Continuing re the MSBA seminar on drafting pleadings and motions, Justice Alexander observed that current researchers do not go to secondary resources enough. He said that too often the researcher of today is focusing exclusively on the individual cases cited by the other side, and basing his or her research solely on that portal, when it would make sense to look early on at a secondary overview of the topic to get oriented.
I couldn't agree more. I almost always see if there is an on-point article before I start wading through the case law. Maybe some people think this is more expensive, but I would say au contraire (I was a French major, so I like to keep these little tidbits in my vocabulary). First, by helping you focus, getting the legal overview saves research time. Second, you'd be surprised how many articles are available free on the internet. Just the other day, before going automatically to westlaw to wander through the JLR and TP-ALL libraries, I googled my word search and presto! practically the first item listed was a recent Gonzaga Law Review article squarely on point.
Some people have said that the old-fashioned law review is dead. I certainly hope not, but the alternatives aren't necessarily something to scorn either. Academics are experimenting with shorter on-line efforts, and heaven knows there are lots of blogs on substantive legal topics. Obviously, the more informal and loosey-goosey the source, the less you can rely on it when, e.g. citing an authority in your brief. But that's not the point. The reason why you tiptoe through the secondary world before crunching the cases is to get the general picture so you can then concentrate your more cite-worthy efforts.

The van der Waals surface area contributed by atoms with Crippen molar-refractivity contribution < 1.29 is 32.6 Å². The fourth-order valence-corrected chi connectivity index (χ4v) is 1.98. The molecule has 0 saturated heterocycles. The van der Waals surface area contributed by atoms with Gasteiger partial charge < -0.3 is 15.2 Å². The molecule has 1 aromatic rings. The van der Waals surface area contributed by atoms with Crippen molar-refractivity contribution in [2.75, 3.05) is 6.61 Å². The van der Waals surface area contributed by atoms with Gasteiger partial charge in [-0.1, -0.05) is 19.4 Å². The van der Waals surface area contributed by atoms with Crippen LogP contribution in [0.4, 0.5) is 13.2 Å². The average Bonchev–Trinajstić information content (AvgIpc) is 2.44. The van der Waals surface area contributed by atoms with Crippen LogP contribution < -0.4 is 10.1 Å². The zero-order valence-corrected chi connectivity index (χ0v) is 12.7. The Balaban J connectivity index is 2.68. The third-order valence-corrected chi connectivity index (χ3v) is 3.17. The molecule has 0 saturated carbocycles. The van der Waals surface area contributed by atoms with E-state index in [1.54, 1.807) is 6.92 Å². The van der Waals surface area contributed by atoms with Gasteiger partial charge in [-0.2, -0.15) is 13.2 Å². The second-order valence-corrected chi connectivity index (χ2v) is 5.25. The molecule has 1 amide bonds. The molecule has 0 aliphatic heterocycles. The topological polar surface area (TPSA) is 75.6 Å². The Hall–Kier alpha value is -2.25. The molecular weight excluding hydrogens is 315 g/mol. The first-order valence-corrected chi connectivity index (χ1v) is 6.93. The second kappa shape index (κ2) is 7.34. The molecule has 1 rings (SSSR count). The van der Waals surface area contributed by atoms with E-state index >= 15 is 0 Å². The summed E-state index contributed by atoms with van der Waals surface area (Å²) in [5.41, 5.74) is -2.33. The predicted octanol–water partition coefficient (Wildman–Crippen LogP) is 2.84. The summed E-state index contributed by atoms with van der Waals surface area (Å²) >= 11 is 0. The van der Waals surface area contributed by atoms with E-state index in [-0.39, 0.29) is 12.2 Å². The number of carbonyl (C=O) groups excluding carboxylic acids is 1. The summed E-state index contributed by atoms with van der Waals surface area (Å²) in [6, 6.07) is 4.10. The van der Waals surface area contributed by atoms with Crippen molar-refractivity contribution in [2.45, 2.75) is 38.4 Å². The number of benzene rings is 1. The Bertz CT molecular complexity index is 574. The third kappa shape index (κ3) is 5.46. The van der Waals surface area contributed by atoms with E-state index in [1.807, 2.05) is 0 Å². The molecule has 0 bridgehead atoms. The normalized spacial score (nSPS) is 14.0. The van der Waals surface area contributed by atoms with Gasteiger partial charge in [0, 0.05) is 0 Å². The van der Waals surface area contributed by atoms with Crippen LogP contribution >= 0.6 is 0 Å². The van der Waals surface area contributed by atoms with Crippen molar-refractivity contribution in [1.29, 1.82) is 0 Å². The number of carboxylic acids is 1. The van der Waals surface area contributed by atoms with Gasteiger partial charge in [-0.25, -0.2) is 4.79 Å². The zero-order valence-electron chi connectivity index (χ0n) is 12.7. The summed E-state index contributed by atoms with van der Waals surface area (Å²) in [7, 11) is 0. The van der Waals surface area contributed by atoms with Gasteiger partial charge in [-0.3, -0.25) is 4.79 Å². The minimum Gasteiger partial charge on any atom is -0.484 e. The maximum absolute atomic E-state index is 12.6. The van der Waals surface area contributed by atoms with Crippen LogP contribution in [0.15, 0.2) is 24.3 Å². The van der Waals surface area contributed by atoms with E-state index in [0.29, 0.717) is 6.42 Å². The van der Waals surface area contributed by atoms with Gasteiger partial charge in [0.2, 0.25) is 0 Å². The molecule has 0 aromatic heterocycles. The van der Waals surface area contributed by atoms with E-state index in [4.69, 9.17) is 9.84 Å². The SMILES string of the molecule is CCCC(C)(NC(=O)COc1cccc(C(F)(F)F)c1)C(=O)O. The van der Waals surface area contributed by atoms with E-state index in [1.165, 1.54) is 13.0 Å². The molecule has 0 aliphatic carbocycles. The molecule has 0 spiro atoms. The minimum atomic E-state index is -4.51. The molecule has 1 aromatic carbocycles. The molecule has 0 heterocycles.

So right-o, Justice Alexander!
Regarding other tidbits from the second session of the MSBA Drafting Pleadings and Motions seminar, in the portion on drafting appellate briefs, which I shared with Justice Levy, Justice Levy started us off by talking about standards of review. This is also an area that suffers from insufficient attention. At the appellate levels, the merits often rise and fall and the standard applied. There is no point in ignoring it; what you need to do is learn how to exploit it in your favor.
Finally, I would note that the common theme of all the presentations I attended was FOCUS. This isn't just because the courts are extremely busy and don't have time to plod through tomes – although that is certainly true. Do it because it makes for a better argument, period.
For example, the D.C. Court of Appeals has a rule whereby you have to put an asterisk by the most important authorities on which you are relying in your table of authorities. This is a great exercise that I always try to do in the course of drafting any brief – what is my best case? How do I construct an argument devoid of any fat, to keep the court on the course I want to take them, driving toward my desired end?
This doesn't mean that you don't have to do your homework and cast a wide net in your research. But the end product should be nimble and concise.